sychiatrists, pediatricians and family
practice doctors said in interviews that they would restrict their
use of antidepressants in the wake of a federal advisory committee's
decision that the medicines should contain severe warnings about the
risks of suicide.
Dr. Alexander Lerman, a child and adolescent psychiatrist in New
York City, said that he would no longer prescribe the medicines to
some children and that for the rest he would sit down with their
parents and discuss in detail the risks of the drugs.
The advisory committee made its recommendation after reviewing
numerous studies of antidepressants. Although no children in any
study of the drugs committed suicide, there were reports of
increased suicidal thoughts and behavior. The risks are greatest in
the first weeks of therapy.
"Some parents are very uncomfortable with their kids being on
medication to begin with," Dr. Lerman said, "and this will be enough
so that some parents will not allow their kids to be on medicines."
Meanwhile, top officials at the Food and Drug Administration have
decided to re-evaluate whether the drugs can cause adults to become
suicidal, too. Dr. Janet Woodcock, the agency's deputy commissioner
of operations, said in an interview that for years the F.D.A. had
largely evaluated the risk of suicide in adults by analyzing the
final outcomes of antidepressant trials. That analysis has shown no
link to suicide or suicidal behavior, she said.
But the agency identified the risk of suicidal thoughts and
behavior in the trials involving teenagers and children by analyzing
in a new way the adverse-event information provided with the trials.
The agency is now gearing up to do the same thing in its adult
trials, a database that includes 234 tests with more than 40,000
"I think there might be more to be learned, based on what we
learned from the pediatric studies," Ms. Woodcock said.
In the meantime, doctors will have to struggle with how to treat
depressed children and teenagers. There are few good options. While
data from 24 studies of nine drugs provided wildly different
estimates of each drug's benefits and risks, the advisory committee
decided that the studies were so small that there was no convincing
evidence that any drug was safer than another. And studies that
included one-on-one talk-therapy failed to show any benefit for that
The advisory committee decided that the suicide warning should
also be placed on the physician prescribing sheets for an older set
of antidepressants called tricyclics. These medicines have largely
fallen out of favor because of the damage they can do to patients'
hearts and the risks that result from overdoses.
The warning was extended to them in part because of the "great
risk in scaring clinicians back to the tricyclics," said Dr. Thomas
Laughren, a top agency official.
Indeed, committee members openly worried throughout their
deliberations that their decision might lead some physicians to stop
treating depression in children and teenagers. In interviews, some
clinicians said the committee's push for a warning had done just
"I can tell you that my writing for antidepressants for kids has
dropped off dramatically," said Dr. Phillip Kennedy, a family
practice physician in Augusta, Ga.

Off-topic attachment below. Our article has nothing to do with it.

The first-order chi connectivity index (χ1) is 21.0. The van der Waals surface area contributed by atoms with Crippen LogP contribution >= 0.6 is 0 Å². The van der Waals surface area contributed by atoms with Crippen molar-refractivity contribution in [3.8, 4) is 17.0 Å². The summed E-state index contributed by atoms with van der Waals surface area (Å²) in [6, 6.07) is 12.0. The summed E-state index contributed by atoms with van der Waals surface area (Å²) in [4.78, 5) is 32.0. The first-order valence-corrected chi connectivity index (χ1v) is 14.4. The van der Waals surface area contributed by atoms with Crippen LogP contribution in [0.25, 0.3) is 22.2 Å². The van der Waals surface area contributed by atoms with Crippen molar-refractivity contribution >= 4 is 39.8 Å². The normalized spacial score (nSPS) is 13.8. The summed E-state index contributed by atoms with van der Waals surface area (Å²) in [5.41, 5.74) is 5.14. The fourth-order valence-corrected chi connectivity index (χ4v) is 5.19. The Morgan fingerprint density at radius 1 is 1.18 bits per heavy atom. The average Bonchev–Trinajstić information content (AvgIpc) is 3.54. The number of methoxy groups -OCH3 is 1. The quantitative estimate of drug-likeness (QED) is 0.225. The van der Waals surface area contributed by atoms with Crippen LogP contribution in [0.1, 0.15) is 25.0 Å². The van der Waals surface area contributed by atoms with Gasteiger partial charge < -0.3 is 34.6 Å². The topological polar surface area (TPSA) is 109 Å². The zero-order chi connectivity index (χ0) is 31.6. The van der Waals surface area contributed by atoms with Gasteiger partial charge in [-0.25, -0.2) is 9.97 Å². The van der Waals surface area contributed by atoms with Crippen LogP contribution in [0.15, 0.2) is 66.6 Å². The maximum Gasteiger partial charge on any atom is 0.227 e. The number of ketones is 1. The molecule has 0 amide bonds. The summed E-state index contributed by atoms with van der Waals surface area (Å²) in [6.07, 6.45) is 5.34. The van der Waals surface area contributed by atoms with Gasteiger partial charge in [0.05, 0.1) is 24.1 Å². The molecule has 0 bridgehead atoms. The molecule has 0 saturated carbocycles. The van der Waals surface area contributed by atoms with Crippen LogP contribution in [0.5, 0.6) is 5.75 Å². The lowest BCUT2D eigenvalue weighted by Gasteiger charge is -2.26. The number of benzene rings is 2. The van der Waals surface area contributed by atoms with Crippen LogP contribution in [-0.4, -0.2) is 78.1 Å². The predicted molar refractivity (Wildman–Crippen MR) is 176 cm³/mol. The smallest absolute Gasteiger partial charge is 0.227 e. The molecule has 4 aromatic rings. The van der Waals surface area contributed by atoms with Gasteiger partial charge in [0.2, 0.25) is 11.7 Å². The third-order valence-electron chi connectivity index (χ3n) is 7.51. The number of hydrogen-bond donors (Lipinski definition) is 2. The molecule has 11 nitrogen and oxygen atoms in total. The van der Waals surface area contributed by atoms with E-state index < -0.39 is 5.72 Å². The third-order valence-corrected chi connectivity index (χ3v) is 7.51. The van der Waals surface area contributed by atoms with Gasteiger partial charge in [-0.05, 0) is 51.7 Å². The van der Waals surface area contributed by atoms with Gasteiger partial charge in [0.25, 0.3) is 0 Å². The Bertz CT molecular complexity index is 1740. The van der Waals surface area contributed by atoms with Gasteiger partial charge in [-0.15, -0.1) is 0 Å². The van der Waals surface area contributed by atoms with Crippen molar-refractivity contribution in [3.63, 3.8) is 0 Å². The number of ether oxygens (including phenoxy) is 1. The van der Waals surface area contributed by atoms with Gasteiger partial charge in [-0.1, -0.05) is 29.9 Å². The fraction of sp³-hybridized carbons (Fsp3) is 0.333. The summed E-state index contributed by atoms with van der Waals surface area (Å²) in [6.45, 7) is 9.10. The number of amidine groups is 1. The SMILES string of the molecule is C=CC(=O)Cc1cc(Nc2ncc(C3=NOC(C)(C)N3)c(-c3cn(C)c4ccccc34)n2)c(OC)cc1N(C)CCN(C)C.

"It used to be that when I saw a kid who was 14, 15 or 16 and who
was really down, I felt very comfortable writing them an S.S.R.I.
prescription," Dr. Kennedy said, referring to a class of
antidepressants. "I don't now."
Whether antidepressant prescriptions for children and teenagers
will really decline is unclear. In March, the F.D.A. issued a
vaguely worded warning about suicide risk, and it had no impact on
prescriptions trends, agency officials said. Nearly 11 million
prescriptions for antidepressants were given to children and
teenagers in 2002, and that total has since been growing steadily.
In the first six months of this year, the number of such
prescriptions grew almost 8 percent.
Indeed, worldwide sales of antidepressants in the 12-month period
ending in March were $19.97 billion, according to IMS Health, a
pharmaceutical information and consulting company, making them among
the biggest selling drugs.
Most physicians have written scores of prescriptions for the
pills with no ill effects. And since doctors are unable to
distinguish between a drug and a placebo effect, many feel the drugs
work quite well. In fact, the drugs have by and large not proven any
more effective in children and teens than placebos, and even in
adults prove better than placebos in only half of all studies.
Still, the warning that the advisory committee is recommending, a
so-called black-box warning on the label that explicitly talks of
the suicide risk, is a serious precautionary measure, and physicians
said in interviews that the promise of such a warning has gotten
their attention. The risk of suicide from the drugs is small. If 100
children and teenagers are given the drugs, two or three will become
suicidal who would not have been suicidal if given placebos.
Dr. Albert Melaragno, a pediatrician in Valencia Calif., said
that five years ago he never prescribed antidepressants. But, Dr.
Melaragno said, the scarcity of psychiatrists and the growing
unwillingness of managed-care plans to pay for mental-health
services has thrust the task of dealing with depressed children and
teenagers onto him.
The new warning will lead him to be more cautious in using the
pills and more likely to refer patients to psychiatrists, he said.
But he feared that many patients who need the medicines will now
"It's raised such a specter with patients that more of the teens
who have the need for treatment will be frightened off of using it
and suffer more because of that," Dr. Melaragno said.